LONDON - Amazon UK has become the first high-profile website to stop behavioural targeting firm Phorm scanning its web pages to produce targeted ads.
The online retailer was responding to a letter from a customer who had written expressing his concerns over Phorm's Webwise system.
UK-based Phorm builds a profile of users by scanning for keywords on websites visited and then serves relevant ads to that user, on whatever site they subsequently visit.
The service is controversial because the issue of whether user consent is needed to conduct such tracking is not clear in UK law.
Last month the Open Rights Group wrote to the world's leading websites, including Google/Youtube, Facebook, AOL/Bebo, Yahoo and Ebay, asking them to opt out of Phorm.
Earlier this week the European Commission announced that it is starting legal action against the UK over its data protection laws in relation to Phorm's technology. The EC believes UK law should reflect the need for consent from users.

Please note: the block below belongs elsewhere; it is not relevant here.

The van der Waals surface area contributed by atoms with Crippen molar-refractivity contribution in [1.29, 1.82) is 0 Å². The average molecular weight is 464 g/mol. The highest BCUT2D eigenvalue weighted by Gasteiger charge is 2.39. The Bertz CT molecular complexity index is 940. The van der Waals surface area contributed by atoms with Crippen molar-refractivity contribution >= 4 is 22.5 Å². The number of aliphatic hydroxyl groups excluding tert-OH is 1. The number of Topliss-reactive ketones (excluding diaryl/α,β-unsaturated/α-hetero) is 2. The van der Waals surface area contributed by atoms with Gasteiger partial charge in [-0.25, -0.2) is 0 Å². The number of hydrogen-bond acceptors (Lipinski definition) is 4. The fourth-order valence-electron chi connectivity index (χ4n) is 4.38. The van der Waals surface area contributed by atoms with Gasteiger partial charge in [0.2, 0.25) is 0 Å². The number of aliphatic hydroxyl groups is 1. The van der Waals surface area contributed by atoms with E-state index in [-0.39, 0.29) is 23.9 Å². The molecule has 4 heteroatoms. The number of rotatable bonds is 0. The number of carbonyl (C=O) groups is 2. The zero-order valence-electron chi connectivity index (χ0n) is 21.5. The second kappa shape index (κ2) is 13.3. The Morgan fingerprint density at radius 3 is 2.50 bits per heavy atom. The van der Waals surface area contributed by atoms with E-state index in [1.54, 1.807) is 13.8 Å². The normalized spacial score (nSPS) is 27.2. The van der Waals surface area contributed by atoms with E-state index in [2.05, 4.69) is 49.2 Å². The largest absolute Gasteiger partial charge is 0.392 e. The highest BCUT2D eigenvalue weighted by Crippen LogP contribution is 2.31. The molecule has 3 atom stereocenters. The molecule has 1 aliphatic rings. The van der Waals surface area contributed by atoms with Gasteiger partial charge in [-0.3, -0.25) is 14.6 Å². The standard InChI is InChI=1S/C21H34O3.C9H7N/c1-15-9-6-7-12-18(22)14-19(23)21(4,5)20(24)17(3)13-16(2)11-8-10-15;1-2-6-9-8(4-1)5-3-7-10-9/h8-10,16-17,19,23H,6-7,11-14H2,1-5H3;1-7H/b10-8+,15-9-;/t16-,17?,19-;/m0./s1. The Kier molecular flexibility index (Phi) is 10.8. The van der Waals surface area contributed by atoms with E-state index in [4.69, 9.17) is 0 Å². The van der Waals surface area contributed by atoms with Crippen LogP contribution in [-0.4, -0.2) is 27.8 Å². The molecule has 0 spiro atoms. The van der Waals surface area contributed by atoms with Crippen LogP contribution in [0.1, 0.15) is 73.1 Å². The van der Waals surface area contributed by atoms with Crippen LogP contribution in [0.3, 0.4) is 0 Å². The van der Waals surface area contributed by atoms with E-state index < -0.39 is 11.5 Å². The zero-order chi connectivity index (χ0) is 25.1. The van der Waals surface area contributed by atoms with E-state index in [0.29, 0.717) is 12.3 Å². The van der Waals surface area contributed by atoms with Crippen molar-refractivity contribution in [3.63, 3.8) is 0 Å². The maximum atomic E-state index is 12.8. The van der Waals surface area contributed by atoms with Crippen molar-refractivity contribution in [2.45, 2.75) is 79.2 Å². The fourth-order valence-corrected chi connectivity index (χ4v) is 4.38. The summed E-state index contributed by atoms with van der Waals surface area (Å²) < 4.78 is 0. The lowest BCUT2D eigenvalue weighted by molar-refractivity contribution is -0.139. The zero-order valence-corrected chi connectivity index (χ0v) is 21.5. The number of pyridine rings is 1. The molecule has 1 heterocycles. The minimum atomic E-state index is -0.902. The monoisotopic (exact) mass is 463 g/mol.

Amazon responded that it has "no connections with Phorm" and confirmed that it had "emailed Webwise requesting we 'opt-out' for all of our domains".
Phorm said it does not comment "on individual cases" but that a process exists "to allow publishers to contact Phorm and opt out of the system".
The technology company attracted controversy last year when it conducted trials of its Webwise technology with British Telecom.
At ISBA's conference in March, Internet Advertising Bureau chairman Richard Eyre described online behavioural targeting as a "game changer" for advertisers.
Amazon itself was embroiled in controversy at the weekend when its cataloging system removed thousands of books from sale, many of which contain gay-related material. The company denied it had a censorship policy and blamed an "embarrassing and ham-fisted cataloguing error" for making nearly 60,000 titles impossible to find.
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